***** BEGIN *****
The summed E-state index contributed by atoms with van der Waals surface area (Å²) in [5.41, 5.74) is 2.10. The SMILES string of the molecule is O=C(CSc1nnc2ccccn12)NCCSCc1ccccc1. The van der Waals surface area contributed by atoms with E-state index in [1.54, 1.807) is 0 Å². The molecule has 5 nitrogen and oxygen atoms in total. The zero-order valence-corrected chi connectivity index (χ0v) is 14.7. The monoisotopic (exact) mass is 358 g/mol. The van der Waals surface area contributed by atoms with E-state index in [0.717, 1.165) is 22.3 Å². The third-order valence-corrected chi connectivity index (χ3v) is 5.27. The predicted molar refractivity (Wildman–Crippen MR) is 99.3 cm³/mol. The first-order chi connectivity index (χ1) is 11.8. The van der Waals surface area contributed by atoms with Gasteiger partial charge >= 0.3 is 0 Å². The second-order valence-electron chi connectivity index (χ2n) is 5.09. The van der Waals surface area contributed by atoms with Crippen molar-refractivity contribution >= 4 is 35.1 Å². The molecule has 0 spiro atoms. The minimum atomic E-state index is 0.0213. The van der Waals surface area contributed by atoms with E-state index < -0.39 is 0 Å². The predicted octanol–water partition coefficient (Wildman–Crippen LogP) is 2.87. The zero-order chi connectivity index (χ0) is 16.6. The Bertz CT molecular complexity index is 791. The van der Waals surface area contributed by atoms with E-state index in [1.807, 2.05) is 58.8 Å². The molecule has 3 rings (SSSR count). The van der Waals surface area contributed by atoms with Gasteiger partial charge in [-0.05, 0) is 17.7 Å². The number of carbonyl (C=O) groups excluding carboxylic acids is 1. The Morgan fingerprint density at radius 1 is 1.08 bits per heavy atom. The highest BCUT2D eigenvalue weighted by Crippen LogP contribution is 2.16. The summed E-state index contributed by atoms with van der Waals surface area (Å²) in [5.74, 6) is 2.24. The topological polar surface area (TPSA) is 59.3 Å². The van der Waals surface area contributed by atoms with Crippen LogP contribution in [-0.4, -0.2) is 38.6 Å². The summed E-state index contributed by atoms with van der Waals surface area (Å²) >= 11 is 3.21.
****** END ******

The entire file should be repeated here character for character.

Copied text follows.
The summed E-state index contributed by atoms with van der Waals surface area (Å²) in [5.41, 5.74) is 2.10. The SMILES string of the molecule is O=C(CSc1nnc2ccccn12)NCCSCc1ccccc1. The van der Waals surface area contributed by atoms with E-state index in [1.54, 1.807) is 0 Å². The molecule has 5 nitrogen and oxygen atoms in total. The zero-order valence-corrected chi connectivity index (χ0v) is 14.7. The monoisotopic (exact) mass is 358 g/mol. The van der Waals surface area contributed by atoms with E-state index in [0.717, 1.165) is 22.3 Å². The third-order valence-corrected chi connectivity index (χ3v) is 5.27. The predicted molar refractivity (Wildman–Crippen MR) is 99.3 cm³/mol. The first-order chi connectivity index (χ1) is 11.8. The van der Waals surface area contributed by atoms with Gasteiger partial charge >= 0.3 is 0 Å². The second-order valence-electron chi connectivity index (χ2n) is 5.09. The van der Waals surface area contributed by atoms with Crippen molar-refractivity contribution >= 4 is 35.1 Å². The molecule has 0 spiro atoms. The minimum atomic E-state index is 0.0213. The van der Waals surface area contributed by atoms with E-state index < -0.39 is 0 Å². The predicted octanol–water partition coefficient (Wildman–Crippen LogP) is 2.87. The zero-order chi connectivity index (χ0) is 16.6. The Bertz CT molecular complexity index is 791. The van der Waals surface area contributed by atoms with E-state index in [1.807, 2.05) is 58.8 Å². The molecule has 3 rings (SSSR count). The van der Waals surface area contributed by atoms with Gasteiger partial charge in [-0.05, 0) is 17.7 Å². The number of carbonyl (C=O) groups excluding carboxylic acids is 1. The Morgan fingerprint density at radius 1 is 1.08 bits per heavy atom. The highest BCUT2D eigenvalue weighted by Crippen LogP contribution is 2.16. The summed E-state index contributed by atoms with van der Waals surface area (Å²) in [5.74, 6) is 2.24. The topological polar surface area (TPSA) is 59.3 Å². The van der Waals surface area contributed by atoms with Crippen LogP contribution in [-0.4, -0.2) is 38.6 Å². The summed E-state index contributed by atoms with van der Waals surface area (Å²) >= 11 is 3.21.